Palestinians protest Gaza smokescreen

(Photo: Karolyn Hijazi)

Palestinians have burned rubber tyres along the trail of the Israeli separation barrier in the West Bank in a symbolic protest against its ongoing construction under the smokescreen of the Gaza pullout.

Black smoke seen rising along the wall’s path from the areas of Marda to Qalandia in the Central West Bank on Thursday was an “SOS to the world” to take action to stop Israel’s annexation of their land and “imprisonment of the Palestinian people”, according to Ayed Morrar, coordinator of the Popular Committee to Resist the Wall in Ram Allah.

“The black smoke symbolises everything negative that the Wall is doing to us - killing, transfer, choking, imprisonment. Behind the smokescreen of the Gaza disengagement, the very foundations of peace are destroyed as the apartheid wall continues to be constructed to the deafening silence of the international community,” 43-year-old Morrar told

“This is a call, an SOS we are sending to the world, to save the Palestinians from these dangerous effects of the wall. We are trying to show that while the wall is being built in certain villages, it affects everything and everyone in the surrounding areas, just like the black smoke,” he added.

Protestors shot

Israeli forces shot at protesters who were trying to light the tyres in the villages of Biilin and Budrus, injuring six Palestinians and one Israeli activist, witnesses said.

The injured included 15-year old Ribhi Khatib, shot in the back, and 15-year-old Rashid Abu-Rahma, shot in the leg. Both sustained light wounds, according to witnesses.

“We were about 300m away from the wall, getting ready to burn the tyres, and the Israeli military backed up with armoured bulldozers who seem to have been waiting for us there began to fire at us with rubber bullets, injuring two men in the foot and hand,” said Muhammad al-Khatib, community leader and member of the Popular Committee in Bil’in.

“The Israeli forces then raided the village centre, where they fired at residents and set off tear gas and sound bombs,” he added.

Al-Khatib says the Israeli military regularly attacks the peaceful protests with teargas, clubs and rubber-coated steel bullets.

In similar protests two weeks ago, Israeli forces shot dead a Palestinian boy and injured 18 others, two of them seriously.

(Photo: Karolyn Hijazi)

In an advisory opinion issued in July 2004, the International Court of Justice in The Hague ruled the path of the wall Israel is building to be illegal.

Tel Aviv has so far refused to abide by the court’s decision, contending that it did not have jurisdiction to hear the matter, according to the Israeli human right’s group B’tselem.

Leaders targeted

The Palestinians of the Salfit, Ram Allah and northwest Jerusalem villages say the Israeli military has been targeting Palestinian leaders of non-violent resistance in recent weeks.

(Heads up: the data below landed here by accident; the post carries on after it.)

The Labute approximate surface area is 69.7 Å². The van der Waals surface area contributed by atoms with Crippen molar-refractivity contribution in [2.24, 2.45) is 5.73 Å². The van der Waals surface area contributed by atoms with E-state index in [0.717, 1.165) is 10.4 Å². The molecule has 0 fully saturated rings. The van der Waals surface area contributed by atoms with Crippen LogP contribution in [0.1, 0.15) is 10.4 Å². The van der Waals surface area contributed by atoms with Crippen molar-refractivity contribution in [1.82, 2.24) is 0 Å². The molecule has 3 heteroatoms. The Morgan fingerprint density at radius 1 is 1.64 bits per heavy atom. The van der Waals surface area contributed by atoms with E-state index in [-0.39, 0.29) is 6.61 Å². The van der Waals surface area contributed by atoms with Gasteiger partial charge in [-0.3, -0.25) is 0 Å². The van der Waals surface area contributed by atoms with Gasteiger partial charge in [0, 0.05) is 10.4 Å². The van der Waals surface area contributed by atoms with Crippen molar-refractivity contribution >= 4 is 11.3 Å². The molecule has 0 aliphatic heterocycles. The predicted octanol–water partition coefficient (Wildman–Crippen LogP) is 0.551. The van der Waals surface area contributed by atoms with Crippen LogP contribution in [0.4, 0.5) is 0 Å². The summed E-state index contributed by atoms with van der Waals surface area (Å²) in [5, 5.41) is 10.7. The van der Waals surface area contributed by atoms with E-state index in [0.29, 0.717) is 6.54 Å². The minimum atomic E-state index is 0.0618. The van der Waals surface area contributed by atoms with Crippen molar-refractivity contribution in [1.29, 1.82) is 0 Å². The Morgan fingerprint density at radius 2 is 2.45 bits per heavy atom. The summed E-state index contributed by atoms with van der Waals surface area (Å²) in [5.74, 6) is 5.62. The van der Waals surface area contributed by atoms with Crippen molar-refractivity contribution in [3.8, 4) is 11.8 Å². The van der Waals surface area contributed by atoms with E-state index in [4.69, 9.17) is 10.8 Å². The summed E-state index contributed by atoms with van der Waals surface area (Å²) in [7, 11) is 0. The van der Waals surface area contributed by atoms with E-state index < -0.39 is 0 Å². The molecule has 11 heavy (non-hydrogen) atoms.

In the village of Biilin, where the separation wall will isolate more than 60% of the lands of Bil’in if completed, local leader and founder of the Popular Committee Against the Wall Abd Allah Abu Rahma was arrested in a non-violent protest on 15 July 2005.

A judge at Ofer military base on Tuesday ruled that Abu Rahma was “too dangerous” to be released on bail and that he would be held until the end of the proceeding against him.

The group has routinely organised themed non-violent demonstrations after Israeli courts refused appeals to prevent the wall’s construction five months ago.

In recent weeks, villagers constructed mock scales to symbolise injustice, and built large cages representing the “caging in” of their village.

At the time of his arrest, Abu Rahma was inside a large prop constructed to look like a bridge that carried a banner which read “peace needs bridges not walls”.

New Ghandis

In an interview earlier this month before his arrest, Abu Rahma told that the Bil’in villagers considered themselves “the new Ghandis”, and that the Israeli military regularly showed up at the protests and attempted to provoke the youth.

“Every protest has to have a goal and a new theme so the world can see that there is a small village in Ram Allah whose land is being annexed and that it is being oppressed.

“We try to use new methods of resistance and try to carry the message to regular Israelis to show them that we don’t hate them. I am a Palestinian who does not hate human beings, only oppression and occupation,” Abu Rahma said.

According to the evidence provided by the prosecution, he was arrested shortly after making the statement “I’m not leaving, this is my home. You go back to Tel Aviv.”

He has been charged with assaulting a police officer, incitement and disrupting public order.

Prior to his arrest, Abu Rahma told he was detained and interrogated by Israeli secret service agents in the middle of the night.

“They came for me in the middle of the night just to intimidate me so we will stop our non-violent protests against the wall,” he said.

Abu Rahma’s older brother, Ratib, was also arrested and later released due to insufficient evidence against him.

(Photo: Karolyn Hijazi)

Laila M. El-Haddad is a journalist based in the Gaza Strip. This article was originally published by and reprinted on EI permission.

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  • BY TOPIC: Gaza Disengagement (July/August 2005)